Bulletin #2513, Pruning Forsythias in Maine
By Marjorie Peronto, Extension Educator, University of Maine Cooperative Extension
The bright yellows of forsythia shrubs (Forsythia x intermedia) are a hallmark of spring. They take many forms, from the wild and woolly hedges that haven’t been pruned for decades to the tortured forms that have been sheared to resemble large meatballs, hot air balloons, or flat-topped landscape sculptures.
The most attractive forsythias are those managed to enhance their natural growth habit–slender branches that grow upward and outward, stiffly arching down to earth under the weight of spring flowers. This can be accomplished with a single plant, a small grouping, or a long informal hedge by following the pruning approach described below.
Forsythias grow best in full sun — at least six hours of sunlight each day — and well-drained soil that is annually mulched with organic material such as composted manure. This annual mulching will provide all of the fertilizer necessary for optimum growth.
Cultivated Varieties of Forsythia
Development of cultivated varieties (cultivars) of forsythia has focused on three characteristics: flower color (shade of yellow), floral bud cold hardiness, and growth habit. Keep these three criteria in mind when you visit your local garden center or nursery, asking appropriate questions to make sure you choose the best varieties for your site.
All forsythias have yellow flowers, with cultivars varying from soft yellow to intense gold. Growth habits vary from shrubs that reach 10 feet in height and width to dwarf and compact forms more suited to the small garden. Floral bud hardiness varies as well. In areas where winter temperatures reach -30°F (parts of zone 3), gardeners should select a hardy cultivar such as Northern Sun, Northern Gold, Vermont Sun, or Meadowlark.
Forsythias have a naturally graceful fountain-like growth habit, but they can be their own worst enemy. Left unpruned, they will become very large, dense, and unruly, with only a few slender flowering branches twisting into the light from a tangle of old woody stems.
By doing some maintenance pruning each year, you help keep the plant in bounds, keep it open and airy, and enhance the proportion of young, flower-bearing branches.
When to Prune Your Forsythia
Forsythias start developing next year’s flower buds in early- to mid-summer, on one-year-old wood. They retain these flower buds through the fall and winter, to burst open the following spring. Shrubs that bloom in the early spring are usually pruned just after they finish blooming. If we prune forsythia in the late winter, while it is still dormant, we remove branches that have pre-formed flower buds, reducing the upcoming spring flower display.
However, when the shrub is severely overgrown, its flower display is not what it could be. As branches age, their flowering potential is reduced. If you find yourself confronted with an old forsythia that has not been pruned in years, consider pruning it while it is still dormant. Pruning during dormancy is easier because you can clearly see how the branches grow in relation to one another.
How to Prune Your Forsythia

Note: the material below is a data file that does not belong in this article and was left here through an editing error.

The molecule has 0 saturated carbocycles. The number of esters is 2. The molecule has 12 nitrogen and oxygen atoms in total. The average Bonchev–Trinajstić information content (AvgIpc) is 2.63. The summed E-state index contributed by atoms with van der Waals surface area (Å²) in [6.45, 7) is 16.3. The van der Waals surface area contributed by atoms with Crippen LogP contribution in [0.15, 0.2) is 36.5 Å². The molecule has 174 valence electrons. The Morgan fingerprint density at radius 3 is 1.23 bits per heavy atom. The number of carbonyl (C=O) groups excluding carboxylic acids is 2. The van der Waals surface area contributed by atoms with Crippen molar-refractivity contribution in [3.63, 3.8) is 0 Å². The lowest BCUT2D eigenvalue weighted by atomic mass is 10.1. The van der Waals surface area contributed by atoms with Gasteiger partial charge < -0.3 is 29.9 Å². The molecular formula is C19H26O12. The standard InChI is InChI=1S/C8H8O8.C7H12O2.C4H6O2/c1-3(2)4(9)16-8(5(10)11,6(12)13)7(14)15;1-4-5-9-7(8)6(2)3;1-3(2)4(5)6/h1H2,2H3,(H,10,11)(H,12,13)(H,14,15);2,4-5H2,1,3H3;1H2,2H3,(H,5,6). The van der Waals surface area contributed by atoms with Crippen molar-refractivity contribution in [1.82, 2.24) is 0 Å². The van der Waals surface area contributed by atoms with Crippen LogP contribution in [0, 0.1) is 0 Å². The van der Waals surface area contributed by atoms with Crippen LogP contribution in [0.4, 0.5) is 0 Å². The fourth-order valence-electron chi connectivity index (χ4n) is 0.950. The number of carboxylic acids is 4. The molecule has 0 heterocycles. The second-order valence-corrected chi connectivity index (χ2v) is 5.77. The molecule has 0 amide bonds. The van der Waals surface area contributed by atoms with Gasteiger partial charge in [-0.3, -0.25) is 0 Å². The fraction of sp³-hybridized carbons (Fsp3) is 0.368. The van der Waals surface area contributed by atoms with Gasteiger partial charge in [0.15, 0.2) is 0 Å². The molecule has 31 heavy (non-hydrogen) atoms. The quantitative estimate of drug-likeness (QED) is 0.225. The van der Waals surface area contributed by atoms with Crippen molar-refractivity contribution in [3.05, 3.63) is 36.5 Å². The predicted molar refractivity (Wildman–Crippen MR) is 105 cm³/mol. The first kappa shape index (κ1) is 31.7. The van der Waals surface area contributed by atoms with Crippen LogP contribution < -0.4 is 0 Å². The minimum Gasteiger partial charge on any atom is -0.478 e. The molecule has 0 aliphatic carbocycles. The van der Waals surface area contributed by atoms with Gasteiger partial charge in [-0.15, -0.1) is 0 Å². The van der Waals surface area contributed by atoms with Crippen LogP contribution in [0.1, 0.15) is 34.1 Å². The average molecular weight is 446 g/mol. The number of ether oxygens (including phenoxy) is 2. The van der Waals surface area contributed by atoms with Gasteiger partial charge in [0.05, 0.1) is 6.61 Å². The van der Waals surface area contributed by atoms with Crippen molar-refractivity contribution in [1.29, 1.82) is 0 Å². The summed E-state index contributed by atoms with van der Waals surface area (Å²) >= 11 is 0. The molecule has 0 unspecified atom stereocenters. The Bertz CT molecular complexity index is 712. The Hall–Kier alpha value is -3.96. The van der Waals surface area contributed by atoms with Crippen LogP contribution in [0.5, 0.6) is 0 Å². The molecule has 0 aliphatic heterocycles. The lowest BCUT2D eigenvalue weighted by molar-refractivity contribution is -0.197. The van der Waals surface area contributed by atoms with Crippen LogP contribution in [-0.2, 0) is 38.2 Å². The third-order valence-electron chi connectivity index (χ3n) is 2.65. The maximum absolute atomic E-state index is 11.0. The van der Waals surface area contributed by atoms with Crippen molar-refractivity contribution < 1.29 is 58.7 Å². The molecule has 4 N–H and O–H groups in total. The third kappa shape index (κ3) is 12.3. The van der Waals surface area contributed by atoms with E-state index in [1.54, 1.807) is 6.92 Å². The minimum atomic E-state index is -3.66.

1. When pruning a mature forsythia, start by selectively removing one-fourth of the oldest stems. These stems will have the largest basal diameter. As stems thicken with age, they rub against one another in the interior of the shrub, creating wounds. Strategically remove stems to eliminate this rubbing. The oldest, thickest stems are also the tallest, so by removing these, you reduce the height of the shrub without changing its natural form.
Use a pair of loppers or a small, fine-toothed hand saw to remove these large stems. Make most of your cuts as close to the ground as possible. Cut a few back to several inches above the ground, varying the height of the cuts to maintain a natural form. New shoots will emerge from these shortened stems. These shoots will grow vigorously during their first year and should flower profusely in their second and third years.
2. Next, thin out congested branches in the canopy. This type of thinning is done by cutting a branch off at its point of origin on a main stem. This method is the least conspicuous of all types of pruning and maintains the plant’s natural growth habit.
While thinning the canopy, identify and remove:
- any dead, damaged, or diseased branches,
- branches that are growing inward, towards the center of the plant,
- branches that are crossing or rubbing other branches, and
- some of the tallest vigorously upright shoots.
This work should be done with hand pruners or loppers, depending on branch diameter. Make each cut right above the branch collar (the ring of wrinkled bark where a branch originates from a larger stem). Continue thinning branches out until you have created an open, airy plant canopy. You should be able to toss a softball easily through the shrub when you’re done pruning. The open habit will allow light into the center of the shrub, stimulating sturdy new shoots to emerge from the crown and remaining stems.
Resist the urge to shear off the top of your forsythia with hedge clippers. Shearing may be faster, but branches will respond by putting out excessive, dense brushy growth at the stem tips, giving it a very unnatural look.
Wherever you find forsythias pruned to highlight their graceful habit, their upright-arching stems festooned with bright yellow flowers, they serve as lovely harbingers of the new garden year.
Information in this publication is provided purely for educational purposes. No responsibility is assumed for any problems associated with the use of products or services mentioned. No endorsement of products or companies is intended, nor is criticism of unnamed products or companies implied.
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